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  • October 30, 2012 at 5:31 pm
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    Er, that’s industrious … 🙂

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  • November 5, 2012 at 5:54 am
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    I want to vote but I feel that it is not fair for me to do so without having read a significant portion of the science fiction / fantasy stories written in the twentieth / twenty fist centuries. I have not. I can only judge among those that I have read. Is this just? Does my opinion even matter? Will anybody ever read this? If they do, will they care? If they care…

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  • November 5, 2012 at 4:27 pm
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    OK, Gary – somebody is listening, and does care 🙂

    I have the same problem as you, and I’ll tell you what my approach is.

    I am a very unusual reader of SF, since I love short SF, and almost never read novels. For most readers, it’s the other way round. My short fiction ballots are strong; my novel lists conspicuously less so.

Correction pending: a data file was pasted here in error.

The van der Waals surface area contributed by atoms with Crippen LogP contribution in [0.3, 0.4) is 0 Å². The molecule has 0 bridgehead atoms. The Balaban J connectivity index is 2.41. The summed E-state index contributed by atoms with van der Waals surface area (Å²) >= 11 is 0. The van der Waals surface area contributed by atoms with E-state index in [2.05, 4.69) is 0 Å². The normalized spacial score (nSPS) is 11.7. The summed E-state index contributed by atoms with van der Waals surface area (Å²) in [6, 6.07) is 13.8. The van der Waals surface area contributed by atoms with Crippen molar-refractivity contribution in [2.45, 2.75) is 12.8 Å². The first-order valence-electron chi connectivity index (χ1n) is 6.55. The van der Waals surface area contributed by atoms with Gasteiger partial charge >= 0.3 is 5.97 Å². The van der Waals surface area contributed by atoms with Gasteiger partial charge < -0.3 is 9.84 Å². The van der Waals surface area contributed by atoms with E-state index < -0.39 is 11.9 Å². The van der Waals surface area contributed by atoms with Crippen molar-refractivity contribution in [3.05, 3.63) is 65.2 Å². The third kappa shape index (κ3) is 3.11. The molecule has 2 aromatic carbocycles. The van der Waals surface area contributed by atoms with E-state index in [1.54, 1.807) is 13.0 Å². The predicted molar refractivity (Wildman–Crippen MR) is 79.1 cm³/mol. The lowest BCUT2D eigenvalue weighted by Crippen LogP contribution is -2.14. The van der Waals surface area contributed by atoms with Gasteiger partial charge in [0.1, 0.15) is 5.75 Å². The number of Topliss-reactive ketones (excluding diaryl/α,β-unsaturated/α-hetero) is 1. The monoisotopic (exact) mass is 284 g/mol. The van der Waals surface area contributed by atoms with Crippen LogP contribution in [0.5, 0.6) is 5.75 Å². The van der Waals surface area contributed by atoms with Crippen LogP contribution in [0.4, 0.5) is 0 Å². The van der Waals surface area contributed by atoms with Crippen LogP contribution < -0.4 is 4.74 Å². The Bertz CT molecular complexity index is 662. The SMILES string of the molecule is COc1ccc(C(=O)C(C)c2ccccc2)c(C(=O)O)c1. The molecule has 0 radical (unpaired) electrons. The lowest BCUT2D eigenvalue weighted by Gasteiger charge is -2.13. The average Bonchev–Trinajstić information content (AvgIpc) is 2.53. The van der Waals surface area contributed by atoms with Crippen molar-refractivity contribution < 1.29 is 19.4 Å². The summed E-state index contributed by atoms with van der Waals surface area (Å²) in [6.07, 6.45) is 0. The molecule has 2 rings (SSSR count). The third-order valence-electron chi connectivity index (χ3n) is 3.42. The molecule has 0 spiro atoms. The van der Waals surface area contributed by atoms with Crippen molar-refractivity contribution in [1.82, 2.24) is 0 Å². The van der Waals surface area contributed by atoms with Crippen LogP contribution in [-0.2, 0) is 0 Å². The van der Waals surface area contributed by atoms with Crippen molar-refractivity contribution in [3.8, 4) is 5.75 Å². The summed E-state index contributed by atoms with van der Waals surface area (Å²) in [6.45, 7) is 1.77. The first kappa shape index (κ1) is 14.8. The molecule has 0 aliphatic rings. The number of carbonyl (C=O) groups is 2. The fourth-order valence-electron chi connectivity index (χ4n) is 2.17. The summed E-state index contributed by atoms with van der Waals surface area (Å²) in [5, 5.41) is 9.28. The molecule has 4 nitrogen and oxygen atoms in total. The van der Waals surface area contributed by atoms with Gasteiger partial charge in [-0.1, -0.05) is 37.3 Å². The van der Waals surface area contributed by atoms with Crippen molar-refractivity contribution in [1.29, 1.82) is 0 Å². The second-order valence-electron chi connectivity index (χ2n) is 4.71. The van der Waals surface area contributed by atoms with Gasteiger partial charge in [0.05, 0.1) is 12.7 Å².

In fact, I can’t even find 10 fantasy novels that I read and liked in the 20th century fantasy novel list, or 5 in the corresponding 21st century list. So I’m going to do this:

    I’m going to fill out the ballot as far as I can with books I both read and liked. Leave blank spaces at the bottom if you haven’t read enough. Ignore – I repeat, ignore – the fact that there are scores of books that are probably better than your choices, that you can’t consider because you haven’t read them. For each item on the list, ask yourself only one question: is it worthy of a place in the top 10 or top 5? In other words, if you allow for subjectivity and diversity in reading taste, would you be surprised to see this book make the top 10? If not, put it in.

    Leave out a book that you’ve read only if your inner critic tells you it isn’t good enough to be a contender. For example, I’m a stone Ray Bradbury fan, and I read his 2006 novel Farewell Summer, which qualifies as fantasy. But I’m not putting it on my 21st century fantasy novel list, because I honestly don’t think it’s good enough. So that list is going to have only 3 – possibly only 2 – items.

    In short: put the books you read and liked on your ballot. Then remove the ones that you don’t think are worthy. Then vote, even if you don’t have a full 10 items 🙂

    Reply